RIGA - Latvia is currently at the crossroads, without any leeway to make mistakes, Bank of Latvia President Ilmars Rimsevics announced on Oct. 12 as he opened the conference Global Challenges and Local Opportunities: Achievements and Prospects in the Baltic States, reports LETA. Similarly to his previous speeches, Rimsevics pointed out that the 2012 national budget is not simply another budget, but it will determine how the nation will exist during the next ten years. These are not just empty statements, since the difference is clear between Latvia and Estonia, which has well-adjusted finances and has introduced the euro, he added.
“At the moment, many believe that it will be good if we introduce the euro, but that nothing will happen if we do not. No, there will be consequences. In ten years, we will be wondering how come others are happier and living better than us,” said Rimsevics.
The bank president highlighted that the euro “does not determine everything,” however, it disciplines the state and provides the opportunity to participate in making decisions on the most important issues, allowing to increase budget revenue, create new jobs and investments.
Rimsevics also said that in 2014-2015, Latvia must refinance its external debt in the amount of 2.5 billion lats (3.5 billion euros); however, in order to do so on beneficial terms, the interest rates are highly important and they could affect when Latvia joins the eurozone. “There is a difference whether these are 2 to 2.5 percent, or 6 to 6.5 percent. According to the current rates, we will overpay 100 million lats for every year we are not in the eurozone,” emphasized Rimsevics.
He went on to forecast that the global economy will face a second recession wave; however, it is not yet known how severe it will be. Although only three years ago it was very rare to hear talk about a possible second recession, today such talk has become normal, with people questioning if it will happen, noted Rimsevics.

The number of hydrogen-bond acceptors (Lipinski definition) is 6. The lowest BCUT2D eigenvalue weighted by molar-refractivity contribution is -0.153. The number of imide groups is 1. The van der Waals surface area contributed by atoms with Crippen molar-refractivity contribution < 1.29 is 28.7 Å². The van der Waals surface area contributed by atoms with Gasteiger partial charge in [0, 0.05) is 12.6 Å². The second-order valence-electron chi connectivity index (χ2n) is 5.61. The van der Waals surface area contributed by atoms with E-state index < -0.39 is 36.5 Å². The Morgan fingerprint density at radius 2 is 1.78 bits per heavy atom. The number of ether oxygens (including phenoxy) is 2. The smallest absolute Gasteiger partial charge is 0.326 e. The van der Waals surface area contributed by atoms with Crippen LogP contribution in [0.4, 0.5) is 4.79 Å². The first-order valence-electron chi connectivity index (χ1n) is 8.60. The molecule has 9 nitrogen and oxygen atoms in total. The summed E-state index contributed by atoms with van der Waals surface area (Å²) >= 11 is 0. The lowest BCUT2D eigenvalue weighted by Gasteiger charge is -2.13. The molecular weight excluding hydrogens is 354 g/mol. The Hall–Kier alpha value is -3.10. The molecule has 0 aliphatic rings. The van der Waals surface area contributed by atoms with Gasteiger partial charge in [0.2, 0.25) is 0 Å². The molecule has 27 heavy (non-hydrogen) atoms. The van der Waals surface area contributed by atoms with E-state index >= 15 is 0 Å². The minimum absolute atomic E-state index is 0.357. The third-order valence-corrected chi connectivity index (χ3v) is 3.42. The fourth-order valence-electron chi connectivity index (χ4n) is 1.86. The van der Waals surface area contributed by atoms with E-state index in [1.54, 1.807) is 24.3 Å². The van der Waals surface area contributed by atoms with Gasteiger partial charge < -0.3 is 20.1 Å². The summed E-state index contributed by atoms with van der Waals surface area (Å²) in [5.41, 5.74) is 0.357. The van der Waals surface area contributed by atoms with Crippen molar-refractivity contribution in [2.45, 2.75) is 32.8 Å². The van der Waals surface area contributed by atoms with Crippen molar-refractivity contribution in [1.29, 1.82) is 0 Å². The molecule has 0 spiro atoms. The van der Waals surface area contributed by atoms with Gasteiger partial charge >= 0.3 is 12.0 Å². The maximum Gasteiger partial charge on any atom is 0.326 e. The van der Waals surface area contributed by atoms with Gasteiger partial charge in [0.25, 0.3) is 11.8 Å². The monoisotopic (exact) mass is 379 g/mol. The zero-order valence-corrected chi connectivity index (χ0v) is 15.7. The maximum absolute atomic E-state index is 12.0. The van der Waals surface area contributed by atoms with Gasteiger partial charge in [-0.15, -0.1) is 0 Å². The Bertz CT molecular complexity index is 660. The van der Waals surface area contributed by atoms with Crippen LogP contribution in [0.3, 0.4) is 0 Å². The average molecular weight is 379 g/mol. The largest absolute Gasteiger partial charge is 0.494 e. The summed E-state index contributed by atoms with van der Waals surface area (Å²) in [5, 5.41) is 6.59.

“However, we do not know how severe this recession will be. Will it wipe out everyone onboard, some, or only one? Will this wave go over our heads, or will it only reach our ankles?,” Rimsevics asked rhetorically.
According to the head of the central bank, current economic analyses and expert forecasts lead one to think that another recession is inevitable. Such news is not comforting. Many countries are seeing their credit ratings drop, as well as reducing their growth figures almost weekly. European Union growth will at best reach 0.1 percent next year, with Italy and Spain posting no growth.
“I keep hearing that Latvia is prepared for this second wave. I do not believe this! If this recession hits us, the growth of Latvia’s national economy will drop more rapidly than previously projected,” Rimsevics warned.
According to him, Latvia can only begin talk of being protected from a possible recession if it has a balanced budget, or a budget with a surplus. “The previous crisis showed that less is better. That by reducing budget expenditures, economic growth can return,” added Rimsevics, urging the government to continue reducing budget expenditures, because the economic situation in Europe is deteriorating day by day.